William Caswell, suspended by the SEC for the Adelphia audit, where Deloitte paid $50 million to the SEC to settle charges against the firm, was still working for Deloitte when the SEC reinstated him?
And the second case is more recent.  From an article in Compliance Week on November 3, 2008.
The PCAOB slapped Deloitte & Touche Audit Partner Christopher Anderson with a one-year suspension from public company audit work, a $25,000 fine, and a one-year restriction on his audit abilities when his suspension expires for his role in the audit of 2003 financial statements for Navistar Financial Corp. The disciplinary order does not make any findings against the audit firm…


Deloitte representative Deborah Harrington said Anderson remains with Deloitte “with responsibilities consistent with the settlement.” The disciplinary action suspends him “from being associated with a registered public accounting firm,” which specifically is Deloitte & Touche LLP, the firm that is registered with the PCAOB.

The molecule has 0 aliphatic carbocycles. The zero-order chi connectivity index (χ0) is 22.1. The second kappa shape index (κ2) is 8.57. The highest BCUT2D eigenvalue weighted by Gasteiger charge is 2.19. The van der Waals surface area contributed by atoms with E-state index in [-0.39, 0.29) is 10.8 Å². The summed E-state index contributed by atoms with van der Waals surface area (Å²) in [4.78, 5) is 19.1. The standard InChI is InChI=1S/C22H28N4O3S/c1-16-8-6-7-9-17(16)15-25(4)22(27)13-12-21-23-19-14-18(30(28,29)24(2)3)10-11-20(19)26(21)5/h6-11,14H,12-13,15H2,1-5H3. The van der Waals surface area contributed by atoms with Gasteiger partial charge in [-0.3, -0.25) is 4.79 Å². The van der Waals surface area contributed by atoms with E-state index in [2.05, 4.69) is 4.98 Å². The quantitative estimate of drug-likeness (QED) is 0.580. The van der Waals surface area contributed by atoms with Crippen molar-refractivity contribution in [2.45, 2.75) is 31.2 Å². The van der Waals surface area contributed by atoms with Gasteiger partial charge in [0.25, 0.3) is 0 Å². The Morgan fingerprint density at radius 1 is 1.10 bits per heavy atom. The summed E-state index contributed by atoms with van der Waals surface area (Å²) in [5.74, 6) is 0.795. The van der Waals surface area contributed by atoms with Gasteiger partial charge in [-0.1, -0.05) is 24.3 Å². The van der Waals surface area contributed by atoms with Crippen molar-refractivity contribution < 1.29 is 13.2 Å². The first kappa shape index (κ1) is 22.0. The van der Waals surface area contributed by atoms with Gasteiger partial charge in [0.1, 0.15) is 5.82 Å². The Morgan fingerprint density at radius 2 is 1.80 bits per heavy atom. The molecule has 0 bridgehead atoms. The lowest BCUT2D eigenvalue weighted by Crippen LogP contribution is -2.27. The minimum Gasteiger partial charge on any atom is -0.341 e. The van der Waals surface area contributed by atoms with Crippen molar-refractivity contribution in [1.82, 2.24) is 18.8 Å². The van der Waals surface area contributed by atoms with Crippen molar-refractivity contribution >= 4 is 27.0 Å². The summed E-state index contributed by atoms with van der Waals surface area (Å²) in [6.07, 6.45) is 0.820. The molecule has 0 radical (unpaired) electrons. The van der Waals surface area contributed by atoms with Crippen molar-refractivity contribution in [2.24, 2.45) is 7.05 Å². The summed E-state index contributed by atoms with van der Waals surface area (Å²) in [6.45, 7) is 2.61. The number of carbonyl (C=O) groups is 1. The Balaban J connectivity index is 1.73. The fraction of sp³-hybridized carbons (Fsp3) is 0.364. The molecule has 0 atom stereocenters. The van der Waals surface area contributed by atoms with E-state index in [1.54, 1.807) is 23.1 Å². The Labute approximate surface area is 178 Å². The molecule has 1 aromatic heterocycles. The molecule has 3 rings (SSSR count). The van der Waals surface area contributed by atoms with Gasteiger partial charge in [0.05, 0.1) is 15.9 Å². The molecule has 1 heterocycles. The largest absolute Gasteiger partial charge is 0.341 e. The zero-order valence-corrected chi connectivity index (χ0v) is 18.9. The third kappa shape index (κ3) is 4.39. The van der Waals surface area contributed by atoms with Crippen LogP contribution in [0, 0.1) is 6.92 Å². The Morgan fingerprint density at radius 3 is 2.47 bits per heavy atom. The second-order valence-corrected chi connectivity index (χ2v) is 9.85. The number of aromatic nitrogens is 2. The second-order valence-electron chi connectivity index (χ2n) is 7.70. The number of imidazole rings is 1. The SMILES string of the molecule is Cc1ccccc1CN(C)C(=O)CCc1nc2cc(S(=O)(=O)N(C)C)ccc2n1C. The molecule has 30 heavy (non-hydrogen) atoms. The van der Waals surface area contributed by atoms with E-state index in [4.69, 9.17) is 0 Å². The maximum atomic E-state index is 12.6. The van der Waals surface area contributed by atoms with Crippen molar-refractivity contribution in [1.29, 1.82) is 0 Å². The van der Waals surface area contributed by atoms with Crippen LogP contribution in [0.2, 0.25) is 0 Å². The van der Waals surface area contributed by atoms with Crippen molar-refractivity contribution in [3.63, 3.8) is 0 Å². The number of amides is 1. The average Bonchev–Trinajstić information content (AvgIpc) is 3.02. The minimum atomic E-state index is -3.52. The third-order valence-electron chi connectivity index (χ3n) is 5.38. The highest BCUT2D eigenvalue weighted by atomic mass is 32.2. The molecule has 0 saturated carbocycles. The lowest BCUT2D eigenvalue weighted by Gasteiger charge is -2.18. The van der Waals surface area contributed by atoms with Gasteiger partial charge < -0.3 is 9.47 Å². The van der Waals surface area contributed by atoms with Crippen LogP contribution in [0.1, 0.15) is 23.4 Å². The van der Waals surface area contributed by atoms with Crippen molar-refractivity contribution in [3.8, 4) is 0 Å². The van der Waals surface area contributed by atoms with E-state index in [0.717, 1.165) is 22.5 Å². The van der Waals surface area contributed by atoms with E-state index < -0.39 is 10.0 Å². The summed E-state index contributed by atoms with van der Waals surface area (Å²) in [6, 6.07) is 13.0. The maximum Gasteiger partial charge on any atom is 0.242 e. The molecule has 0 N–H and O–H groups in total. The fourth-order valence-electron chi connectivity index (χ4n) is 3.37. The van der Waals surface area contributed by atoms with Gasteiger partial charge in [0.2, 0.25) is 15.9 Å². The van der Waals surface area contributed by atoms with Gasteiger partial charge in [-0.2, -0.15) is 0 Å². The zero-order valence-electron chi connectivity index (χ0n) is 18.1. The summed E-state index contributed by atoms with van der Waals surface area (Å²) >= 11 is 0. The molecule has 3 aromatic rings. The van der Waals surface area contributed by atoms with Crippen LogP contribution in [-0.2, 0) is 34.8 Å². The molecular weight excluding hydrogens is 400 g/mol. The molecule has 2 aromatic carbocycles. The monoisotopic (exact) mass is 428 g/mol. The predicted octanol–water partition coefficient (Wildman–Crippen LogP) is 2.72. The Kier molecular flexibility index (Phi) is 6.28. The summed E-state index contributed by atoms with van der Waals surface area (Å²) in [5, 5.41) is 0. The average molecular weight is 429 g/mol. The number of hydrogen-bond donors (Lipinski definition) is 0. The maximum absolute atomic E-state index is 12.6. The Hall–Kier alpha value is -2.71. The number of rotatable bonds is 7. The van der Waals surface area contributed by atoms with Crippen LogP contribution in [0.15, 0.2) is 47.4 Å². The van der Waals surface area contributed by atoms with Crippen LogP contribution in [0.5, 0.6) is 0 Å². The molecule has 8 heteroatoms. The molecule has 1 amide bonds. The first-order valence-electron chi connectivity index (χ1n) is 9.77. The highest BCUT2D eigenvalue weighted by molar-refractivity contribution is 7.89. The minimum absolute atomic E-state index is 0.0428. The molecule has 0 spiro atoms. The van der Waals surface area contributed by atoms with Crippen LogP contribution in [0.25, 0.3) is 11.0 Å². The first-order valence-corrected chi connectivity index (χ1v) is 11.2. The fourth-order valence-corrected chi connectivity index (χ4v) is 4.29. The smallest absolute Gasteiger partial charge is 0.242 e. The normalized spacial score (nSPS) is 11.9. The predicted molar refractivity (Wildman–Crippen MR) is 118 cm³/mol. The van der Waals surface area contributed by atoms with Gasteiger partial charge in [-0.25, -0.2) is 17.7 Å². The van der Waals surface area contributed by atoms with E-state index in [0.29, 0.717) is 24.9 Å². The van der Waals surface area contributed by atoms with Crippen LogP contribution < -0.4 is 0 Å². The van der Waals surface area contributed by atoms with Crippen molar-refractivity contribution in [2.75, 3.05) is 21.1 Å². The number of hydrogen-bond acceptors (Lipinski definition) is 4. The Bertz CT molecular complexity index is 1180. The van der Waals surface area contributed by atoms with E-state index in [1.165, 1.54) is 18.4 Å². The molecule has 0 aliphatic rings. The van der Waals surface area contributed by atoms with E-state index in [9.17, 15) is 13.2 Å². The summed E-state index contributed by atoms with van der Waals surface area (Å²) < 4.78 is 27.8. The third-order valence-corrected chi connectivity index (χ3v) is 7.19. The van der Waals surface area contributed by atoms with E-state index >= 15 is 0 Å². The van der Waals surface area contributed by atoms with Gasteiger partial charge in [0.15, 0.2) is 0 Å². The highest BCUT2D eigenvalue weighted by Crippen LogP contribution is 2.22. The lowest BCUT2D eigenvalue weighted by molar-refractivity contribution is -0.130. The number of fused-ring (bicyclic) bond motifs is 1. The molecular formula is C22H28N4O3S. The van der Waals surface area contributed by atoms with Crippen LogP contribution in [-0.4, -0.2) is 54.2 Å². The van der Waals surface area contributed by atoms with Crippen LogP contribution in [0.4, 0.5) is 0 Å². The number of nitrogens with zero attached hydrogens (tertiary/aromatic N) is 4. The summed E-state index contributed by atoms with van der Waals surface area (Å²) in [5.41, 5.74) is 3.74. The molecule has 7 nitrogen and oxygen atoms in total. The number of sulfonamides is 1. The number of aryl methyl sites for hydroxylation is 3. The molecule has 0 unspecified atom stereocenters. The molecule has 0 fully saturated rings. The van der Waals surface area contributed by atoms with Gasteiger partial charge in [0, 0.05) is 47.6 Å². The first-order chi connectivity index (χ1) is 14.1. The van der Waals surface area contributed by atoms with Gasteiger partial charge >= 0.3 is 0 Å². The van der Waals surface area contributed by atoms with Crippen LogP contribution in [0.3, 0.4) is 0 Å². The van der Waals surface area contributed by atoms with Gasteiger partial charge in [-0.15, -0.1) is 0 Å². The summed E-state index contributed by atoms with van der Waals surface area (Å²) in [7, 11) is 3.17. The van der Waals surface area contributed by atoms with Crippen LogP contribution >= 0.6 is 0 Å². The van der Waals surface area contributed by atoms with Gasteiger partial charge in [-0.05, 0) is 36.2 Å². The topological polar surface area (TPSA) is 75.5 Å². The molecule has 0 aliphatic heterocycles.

Looks like Mr. Flanagan may have resigned too soon.  I’m sure given the exposure the firm also has on the insider trading scandal, if he had played his cards right, they would have kept him around in a “desk job. ” Maybe he could have collected a paycheck wherever Mr. Caswell and Mr. Anderson are working, perhaps the Engagement Risk and Quality Office, so he could be around to help Deloitte defend itself.

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20 Responses »

  1. Let me be the first to congratulate you on your “salacious” blog. I note that there is no question mark at the end of this title. DT would probably encourage you to “realign” your support (I mean, focus) going forward so that it is not so (what was the word?) “slanted.”

  2. Deb declined to comment ?!? Now that’s news in and of itself, isn’t it? Couldn’t Deb have said that Deloite decided to “realign” Caswell’s and Anderson’s responsibilities in a manner consistent with the strategic business objectives of the firm? Come on, Deb. What’s up, girl?